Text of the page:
Retail’s Expensive New Problem: Sourcing When Tragedy Strikes
The death toll after the collapse of a garment factory in Bangladesh topped 500 Friday, and is still expected to climb.
While this is the deadliest industrial disaster in the country's history, it is just one of a string of tragedies over the past year. Five months ago, a fire in a factory producing clothes for Wal-Mart killed 112 workers.
Major retailers like Wal-Mart, J.C. Penney, Gap, Nike and Target are feeling a new degree of pressure to re-assess global sourcing strategies. The disaster's magnitude is hard to ignore, but this tragedy also comes in the midst of a transition in which consumers are becoming less tolerant of perceived complacency regarding workplace safety.
"These companies constantly assess their reputational risk," said Scott Nova, executive director of The Worker Rights Consortium (WRC) in Washington, D.C.," and they then balance that against the cost of making changes."
According to Nova, the frustration among consumers and activists could be starting to tip that balance, which may force retailers to make changes.
Walt Disney said in March it would no longer source from five countries, including Bangladesh, which did not meet safety standards outlined by the World Bank Governance indicators. This change preceded any direct consumer backlash, a company spokesperson told CNBC. The decision, she said, was based on robust internal discussions as well as consultation with external experts.
(Read More: Bangladesh Factory Building Collapse Kills Over 100)
Disney, meanwhile, has never been highly dependent on Bangladeshi labor. The company's consumer products business is based almost entirely on licensing its intellectual property, putting much of the pressure for enforcing standards for Disney-branded products on its licensees and vendors. Therefore, pulling out of Bangladesh is not expected to have any real effect on the company's bottom line.
But getting out of Bangladesh may not be feasible for the most heavily invested retailers, including Wal-Mart and J.C. Penney. Each has made sizable capital investments in the country's infrastructure. "The cost would be huge," said Nova. "Just think of the sunk costs coupled with the potential logistical costs of a supply chain shift of this size."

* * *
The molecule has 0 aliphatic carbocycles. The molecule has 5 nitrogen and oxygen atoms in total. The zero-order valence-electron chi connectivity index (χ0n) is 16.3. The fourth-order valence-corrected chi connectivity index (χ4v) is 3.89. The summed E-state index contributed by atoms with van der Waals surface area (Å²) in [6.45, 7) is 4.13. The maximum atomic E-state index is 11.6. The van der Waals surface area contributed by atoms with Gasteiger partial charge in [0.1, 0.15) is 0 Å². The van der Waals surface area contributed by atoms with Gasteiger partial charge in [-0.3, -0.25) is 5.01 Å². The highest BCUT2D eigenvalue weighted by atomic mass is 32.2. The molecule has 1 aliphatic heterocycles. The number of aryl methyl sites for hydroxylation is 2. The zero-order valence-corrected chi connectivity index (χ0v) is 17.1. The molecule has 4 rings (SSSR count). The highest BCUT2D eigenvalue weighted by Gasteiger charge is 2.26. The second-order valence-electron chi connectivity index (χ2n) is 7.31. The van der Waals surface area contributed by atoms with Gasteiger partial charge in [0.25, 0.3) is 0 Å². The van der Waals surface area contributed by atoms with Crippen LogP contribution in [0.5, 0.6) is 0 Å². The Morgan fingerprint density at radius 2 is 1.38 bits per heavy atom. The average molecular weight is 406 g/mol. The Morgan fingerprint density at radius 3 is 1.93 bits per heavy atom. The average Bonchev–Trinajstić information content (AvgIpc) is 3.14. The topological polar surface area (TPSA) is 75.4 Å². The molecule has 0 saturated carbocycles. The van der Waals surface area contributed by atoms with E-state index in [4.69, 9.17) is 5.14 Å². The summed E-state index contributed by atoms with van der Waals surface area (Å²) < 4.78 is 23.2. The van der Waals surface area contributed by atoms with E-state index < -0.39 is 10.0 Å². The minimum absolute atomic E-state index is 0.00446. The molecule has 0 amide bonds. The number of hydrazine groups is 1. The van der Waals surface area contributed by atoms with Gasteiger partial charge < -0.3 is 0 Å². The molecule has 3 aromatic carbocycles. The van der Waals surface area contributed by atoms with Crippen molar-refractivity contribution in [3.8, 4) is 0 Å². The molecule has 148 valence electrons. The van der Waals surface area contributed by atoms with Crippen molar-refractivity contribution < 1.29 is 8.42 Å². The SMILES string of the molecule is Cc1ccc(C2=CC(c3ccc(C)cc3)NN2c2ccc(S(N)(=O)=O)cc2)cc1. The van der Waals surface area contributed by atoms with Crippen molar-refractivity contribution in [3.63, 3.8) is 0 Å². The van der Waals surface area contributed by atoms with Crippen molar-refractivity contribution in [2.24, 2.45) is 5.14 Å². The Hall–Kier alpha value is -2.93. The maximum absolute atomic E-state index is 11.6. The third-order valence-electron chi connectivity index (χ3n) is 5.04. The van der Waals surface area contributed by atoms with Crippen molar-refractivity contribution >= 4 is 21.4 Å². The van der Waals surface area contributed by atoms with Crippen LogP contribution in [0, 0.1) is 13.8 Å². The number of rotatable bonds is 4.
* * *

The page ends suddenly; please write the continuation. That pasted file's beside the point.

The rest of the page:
Doing nothing (or next to nothing), however, may no longer be an option. In recent years, labor advocacy groups and consumers have banded together to force retailers to adopt new codes of conduct related to labor rights. Just last week, after a two-year campaign by activists, students, and workers, Adidas agreed to pay legally mandated severance pay to Indonesian factory workers who lost their jobs in 2011. Details of the settlement were not disclosed, but the WRC says the company could ultimately pay "substantial sums."
(Read More: Some Retailers Rethink Roles in Bangladesh)
The Adidas settlement suggests we are now living in a world in which consumer backlash can force companies to take financial responsibility for labor violations. Perhaps acknowledging this reality, Joe Fresh founder Joe Mimran hopes to get in front of the recent disaster in Bangladesh. Speaking to the press Thursday, Mimran pledged compensation for victims and their families.
The tide is changing—and eventually, it appears major retailers will have to take real steps to address workplace safety in the challenged markets. Since they can't get out, this may mean doubling down and sinking larger sums of cash into improving conditions for workers.
"Brands and retailers must pay a price that makes it possible to do the work safely," Nova said. "The industry can afford it."
-By CNBC's Nikole Yinger. Follow her on Twitter @nikoleyinger